As children growing up in the Bay Area, we’ve been immune to everything that goes on in the world, whether we want to acknowledge that or not. The only tragedies that have really affected us was the dot com bust in 2000 (which the Silicon Valley fueled and tragedy might be a stretch). Maybe to a lesser extent the Loma Prieta Earthquake of ’89. But that didn’t affect us as much in the South Bay. We grew up with little care to the rest of the world. I remember 9’11. We were sophomores in high school then. I went to school that morning and the only thing people were talking about was basketball or whatever else kids those days talked about. I thought it was the saddest thing in the world that people couldn’t get out of this bubble around them and take interest in things that lay just on the other side of their backyard fence. Why did I join the military? Our world is small. What happens in Afghanistan deserves our attention. Think about it. They are people like us who just so happened to have drawn the short stick and born there instead of here. They could have easily been you or me. Being so helpless, wouldn’t you want others to know what your country is going through if you were there? It’s not people with money losing money there. It’s people losing lives because they refuse to fight, or break one law or refuse to heed to corrupt people in power. It’s people losing their lives because there is no medical care and sustenance isn’t as plenty as it is here for them to choose how they feed themselves. I still remember that one Afghani dad in a remote village who brought his suffering daughter to our surgeon for medical care. She was malnourished, suffering from what our surgeon thought was TB and looked like a frail new born. But she was two and at two years old, her cranium was still malleable and separated. That was the moment I said, “Fuck all those anti-war protesters, fuck all those who spit and yell profanity at me and like cowards run off, fuck everyone who thinks I’m a baby killer or a murderer for voluntarily enlisting to go to war. This is why I’m here. And if they still think otherwise they can suck my…” Pinky toe, I was going to say pinky toe. Which oddly enough is the same size as my… umm… ahem… just kidding.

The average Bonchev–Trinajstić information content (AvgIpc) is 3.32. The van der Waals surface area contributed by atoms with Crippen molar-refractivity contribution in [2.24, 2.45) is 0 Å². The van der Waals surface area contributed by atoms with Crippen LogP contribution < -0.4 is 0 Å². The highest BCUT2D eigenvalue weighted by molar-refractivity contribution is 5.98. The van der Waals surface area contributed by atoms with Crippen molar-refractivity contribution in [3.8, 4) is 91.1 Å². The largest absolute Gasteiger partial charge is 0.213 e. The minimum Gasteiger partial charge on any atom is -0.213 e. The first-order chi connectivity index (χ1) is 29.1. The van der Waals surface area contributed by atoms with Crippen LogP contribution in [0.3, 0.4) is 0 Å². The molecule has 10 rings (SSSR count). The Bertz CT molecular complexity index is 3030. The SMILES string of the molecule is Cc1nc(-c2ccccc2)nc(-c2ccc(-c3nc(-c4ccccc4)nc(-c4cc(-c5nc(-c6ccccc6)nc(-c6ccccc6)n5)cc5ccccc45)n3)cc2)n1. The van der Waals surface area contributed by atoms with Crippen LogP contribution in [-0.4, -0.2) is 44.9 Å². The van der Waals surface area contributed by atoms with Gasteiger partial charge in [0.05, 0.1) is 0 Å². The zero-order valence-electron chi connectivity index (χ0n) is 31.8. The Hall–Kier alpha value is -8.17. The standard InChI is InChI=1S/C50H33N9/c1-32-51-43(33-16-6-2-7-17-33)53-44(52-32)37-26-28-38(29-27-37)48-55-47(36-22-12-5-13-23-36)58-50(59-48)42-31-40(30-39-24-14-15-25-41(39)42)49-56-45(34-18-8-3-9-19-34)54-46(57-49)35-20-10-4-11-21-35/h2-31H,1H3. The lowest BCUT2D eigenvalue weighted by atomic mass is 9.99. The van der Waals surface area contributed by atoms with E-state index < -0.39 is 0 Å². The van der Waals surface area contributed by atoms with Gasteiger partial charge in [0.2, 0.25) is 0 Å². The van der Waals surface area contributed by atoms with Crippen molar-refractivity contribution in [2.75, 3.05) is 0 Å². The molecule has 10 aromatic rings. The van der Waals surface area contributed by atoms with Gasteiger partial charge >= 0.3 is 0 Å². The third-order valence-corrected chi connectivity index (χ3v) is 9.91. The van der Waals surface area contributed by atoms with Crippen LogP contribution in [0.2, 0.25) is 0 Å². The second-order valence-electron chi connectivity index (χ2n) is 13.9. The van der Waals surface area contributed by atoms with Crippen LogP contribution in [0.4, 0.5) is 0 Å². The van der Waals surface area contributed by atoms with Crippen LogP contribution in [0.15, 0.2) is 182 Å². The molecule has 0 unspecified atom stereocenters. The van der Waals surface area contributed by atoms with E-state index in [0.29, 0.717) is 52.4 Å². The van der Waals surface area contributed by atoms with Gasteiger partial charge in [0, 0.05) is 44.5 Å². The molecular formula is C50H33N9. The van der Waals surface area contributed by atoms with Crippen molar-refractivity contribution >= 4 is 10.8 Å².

You’re not alone in news avoidance. Sadly, I’ve found myself reading less and less news due to the media being unreliable and biased. US media is so fucked that I’ve looked towards Al Jazeera for my news. It’s crazy to think we have to look towards foreign news agencies for the best sources on both domestic and foreign issues. But my interests are still there in current events, especially the ones outside of my immediate surroundings. Why do you have to make a decision or expend exorbitant amounts of energy every time you hear something? It’s been four years since I left the military and still, when I hear of a service member dying, I read their short bio the military publishes. Not to get riled up or feel anything really, but because I can take a few minutes out of my day to read up on who they were. To quietly thank them. I can also take a few minutes out of my day to read what’s happening around the world. Again, not to get riled up or feel anything, but because our world is small and our neighbors across the pond or the Pacific or to the south (I guess Canada too up north… those Canadians…) are really our neighbors. And as people, we love… absolutely love… to gossip about our neighbors. You say, “Let the gossipers gossip,” but we’ll all listen.
You ask is it going to make me a better person when reading about another heart breaking story in the news? Absolutely. Knowledge is power. While everybody says (read in sarcastic high pitched baby voice), “Well, its’ better to be wise than full of knowledge.” I say, “Shut the f—- ront door. You can’t be wise if you don’t know anything.” What happens elsewhere affects us. Globalization! It’s not just a business word. And it’s not just the misfortunes either. Everything… good, bad, miraculous to the down right sinister things all affect everybody to varying degrees or know someone who is affected by it.
In the end, we cant know everything that’s going on, and you are right. One more person murdered in Oakland or Philadelphia isn’t going to have too much affect on my present life. But I also think that if we do read up on it, we aren’t wasting energy. Maybe it’s easier for me since I am already pretty callous and show little emotion to be bothered by bad news . China’s slowing economy and its impact to global business and the stock market. Human rights violations in many parts of the world (not just limited to developing countries) and how as American’s we contribute to those atrocities daily. Terrorism in Paris and Brussels (the ones everybody knows about because that’s what they choose to care about). Nobody pays attention to Tunisia, Ankara, Jakarta… well I do. I think others should too.
Thanks for reading, and sharing this. I hear you. You’ve seen a lot during your service, and no tragedy is unimportant. I hope to never downplay the pain that this world holds.